Reducing costs and increasing relevance with open-education resources

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Dr. Janet Welch, assistant dean, Academic Technologies, University of Alberta and project lead for The Campus Alberta Open Educational Resources Initiative (, announces more than $430,000 in awards grants to AU faculty members’ projects last week at the Open Education Global 2015 conference in Banff, Alta. The funding Initiative provides publicly funded post-secondary institutions in Alberta the opportunity to apply for funding to support the assembly, use, development, implementation and evaluation of Open Education Resources (OERs) to support teaching, learning and research.

After submitting OER proposals to Campus Alberta’s Open Education Resource Initiative, AU faculty has learned six of its applications were successful. The initiative granted more than $430,000 to the faculty members’ projects.

The Campus Alberta OER Initiative is designed to assist students by reducing education costs and to provide faculty members with the resources necessary to offer updated and relevant learning content. The award announcement was made last week at the Open Education Global 2015 conference in Banff.

“The success of all AU proponents is a tribute to these fine scholars and to their creativity in exploring pathways to open education,” said interim AU President Peter MacKinnon.

The following faculty members received grants:

  • Dr. Sherri Melrose, assistant professor in the Centre for Nursing and Health Studies ($15,000)
  • Dr. Joy Fraser, professor and director, Health Administration Education in the Centre for Social Sciences and consultant with the World Health Organization ($60,000)
  •  Michael Dabrowski,  academic coordinator for Spanish in the Centre for Humanities ($121,000)
  • Dr. Frédérique Pivot, assistant professor of physical geography in the Centre for Science ($164,264)
  • Dr. Bob Barnetson, associate professor and program director for labour relations in the Centre for Interdisciplinary Studies ($50,000) and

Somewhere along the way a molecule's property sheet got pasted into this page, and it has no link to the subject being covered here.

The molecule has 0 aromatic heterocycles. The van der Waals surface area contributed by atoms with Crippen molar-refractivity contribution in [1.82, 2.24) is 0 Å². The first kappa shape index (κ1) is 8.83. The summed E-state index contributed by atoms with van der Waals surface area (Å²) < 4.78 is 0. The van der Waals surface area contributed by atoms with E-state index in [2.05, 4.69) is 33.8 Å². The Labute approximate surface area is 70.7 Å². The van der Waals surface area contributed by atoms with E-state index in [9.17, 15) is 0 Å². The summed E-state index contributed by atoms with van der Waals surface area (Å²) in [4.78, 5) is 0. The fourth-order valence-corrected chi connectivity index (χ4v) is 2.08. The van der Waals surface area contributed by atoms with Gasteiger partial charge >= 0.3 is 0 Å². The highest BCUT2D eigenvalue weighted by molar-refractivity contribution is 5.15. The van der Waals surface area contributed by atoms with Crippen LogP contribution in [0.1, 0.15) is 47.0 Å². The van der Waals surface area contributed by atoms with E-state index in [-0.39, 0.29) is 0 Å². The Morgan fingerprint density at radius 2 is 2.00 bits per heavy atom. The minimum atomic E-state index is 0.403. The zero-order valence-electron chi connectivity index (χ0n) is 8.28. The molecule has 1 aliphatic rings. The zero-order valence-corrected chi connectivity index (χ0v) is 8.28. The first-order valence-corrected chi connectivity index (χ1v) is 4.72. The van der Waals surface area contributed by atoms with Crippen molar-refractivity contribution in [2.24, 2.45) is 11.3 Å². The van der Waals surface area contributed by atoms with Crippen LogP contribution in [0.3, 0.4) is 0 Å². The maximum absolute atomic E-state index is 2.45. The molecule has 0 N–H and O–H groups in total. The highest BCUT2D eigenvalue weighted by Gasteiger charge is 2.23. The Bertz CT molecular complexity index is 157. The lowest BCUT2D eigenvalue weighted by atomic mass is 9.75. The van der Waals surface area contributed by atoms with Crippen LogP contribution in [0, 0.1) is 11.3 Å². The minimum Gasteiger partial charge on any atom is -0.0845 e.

• Dr. Tilly Jensen, acting associate dean in the Faculty of Business ($20,000).

Interim Vice-President Academic Cindy Ives says the fact that nearly 25 per cent of the total $2 million available in OER grants was awarded to AU “is a reflection on both our faculty and the quality of our work.”

Dr. Melrose says her award will contribute to her work on an open-access Canadian textbook for graduate students from the health professions in clinical teaching courses and learning how to teach students in health professional training programs.

The textbook will be available as a freely downloadable e-book or a free smartphone app. Health professionals learning to teach as well as practitioners in clinical teaching positions will be able to access the text outside of their scheduled learning experiences, in the classroom or in the car, wherever and whenever they need information about clinical teaching.

Dr. Fraser’s project deals with a course redesign for Health Administration HADM 315/ HSRV 315: Health and Community Development, replacing all the textbooks and readings with OERs. This reduces the university’s reliance on commercial, for-profit textbooks and the decisions of publishers to discontinue publication, reduces costs for students and enables the university to maintain currency and relevance of course content. Fraser will work with community partners to provide input on content.

Dr. Dabrowski is working on a free digital Spanish OER-based textbook. The resource will significantly reduce financial entry barriers for students taking on the challenge of learning a second or third language.

Most of the funds will be distributed to Alberta academics across almost all post-secondary institutions in the province, and a few across Canada, to collaboratively create the curriculum and textbook.

Some of the funds are earmarked for graduate students enrolled in MA and Ph.D programs, enabling them to benefit from the experience of participating in the creation of an innovative OER platform for teaching languages.

The difficulty of implementing fieldwork in a non-traditional, geographically dispersed educational setting represents a major obstacle in offering online courses, even full degrees, in geography.

Building on the latest advancements in mobile technologies, Dr. Pivot’s project will develop and produce an open, mobile, self-guided field course in physical geography at the first- year level. The OERs will provide wider opportunities that can be adapted to various learning outcomes in physical geography courses.

Dr. Barnetson is developing a free university-level OER textbook on occupational health and safety. Instructors who use this textbook will save each of their students the cost of a commercial text—about $150.

Finally, Dr. Jensen will be developing a course for Accounting 351/352.

The Campus Alberta OER committee is co-chaired by Dr. Rory McGreal, AU professor and current United Nations Educational, Scientific and Cultural Organization (UNESCO) chair and Commonwealth of Learning chair in open educational resources, and Dr. Jason Dewling, vice-president academic and research from Olds College.

This initiative is guided by a committee of experts including faculty, students, senior academic officers and other experts who deal with open educational resources. The committee reviews proposals from across Campus Alberta on how best to use these resources.